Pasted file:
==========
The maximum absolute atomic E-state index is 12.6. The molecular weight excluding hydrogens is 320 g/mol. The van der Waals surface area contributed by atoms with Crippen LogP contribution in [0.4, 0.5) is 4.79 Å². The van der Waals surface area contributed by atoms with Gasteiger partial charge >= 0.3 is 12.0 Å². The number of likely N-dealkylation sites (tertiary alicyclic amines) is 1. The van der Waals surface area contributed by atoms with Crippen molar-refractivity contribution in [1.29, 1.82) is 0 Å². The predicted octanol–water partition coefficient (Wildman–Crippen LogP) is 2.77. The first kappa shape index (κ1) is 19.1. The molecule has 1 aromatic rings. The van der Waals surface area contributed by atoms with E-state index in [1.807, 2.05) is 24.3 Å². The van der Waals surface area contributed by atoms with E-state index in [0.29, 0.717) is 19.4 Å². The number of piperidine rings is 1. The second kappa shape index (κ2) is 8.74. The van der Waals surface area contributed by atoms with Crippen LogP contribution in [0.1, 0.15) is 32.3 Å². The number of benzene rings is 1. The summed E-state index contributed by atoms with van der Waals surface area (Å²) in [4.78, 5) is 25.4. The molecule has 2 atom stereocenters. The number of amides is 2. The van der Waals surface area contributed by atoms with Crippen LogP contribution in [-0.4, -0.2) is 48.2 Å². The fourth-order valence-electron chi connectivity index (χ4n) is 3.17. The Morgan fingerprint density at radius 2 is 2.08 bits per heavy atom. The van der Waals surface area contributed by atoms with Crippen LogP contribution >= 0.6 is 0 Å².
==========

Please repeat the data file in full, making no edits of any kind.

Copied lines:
The maximum absolute atomic E-state index is 12.6. The molecular weight excluding hydrogens is 320 g/mol. The van der Waals surface area contributed by atoms with Crippen LogP contribution in [0.4, 0.5) is 4.79 Å². The van der Waals surface area contributed by atoms with Gasteiger partial charge >= 0.3 is 12.0 Å². The number of likely N-dealkylation sites (tertiary alicyclic amines) is 1. The van der Waals surface area contributed by atoms with Crippen molar-refractivity contribution in [1.29, 1.82) is 0 Å². The predicted octanol–water partition coefficient (Wildman–Crippen LogP) is 2.77. The first kappa shape index (κ1) is 19.1. The molecule has 1 aromatic rings. The van der Waals surface area contributed by atoms with E-state index in [1.807, 2.05) is 24.3 Å². The van der Waals surface area contributed by atoms with E-state index in [0.29, 0.717) is 19.4 Å². The number of piperidine rings is 1. The second kappa shape index (κ2) is 8.74. The van der Waals surface area contributed by atoms with Crippen LogP contribution in [0.1, 0.15) is 32.3 Å². The number of benzene rings is 1. The summed E-state index contributed by atoms with van der Waals surface area (Å²) in [4.78, 5) is 25.4. The molecule has 2 atom stereocenters. The number of amides is 2. The van der Waals surface area contributed by atoms with Crippen LogP contribution in [-0.4, -0.2) is 48.2 Å². The fourth-order valence-electron chi connectivity index (χ4n) is 3.17. The Morgan fingerprint density at radius 2 is 2.08 bits per heavy atom. The van der Waals surface area contributed by atoms with Crippen LogP contribution >= 0.6 is 0 Å².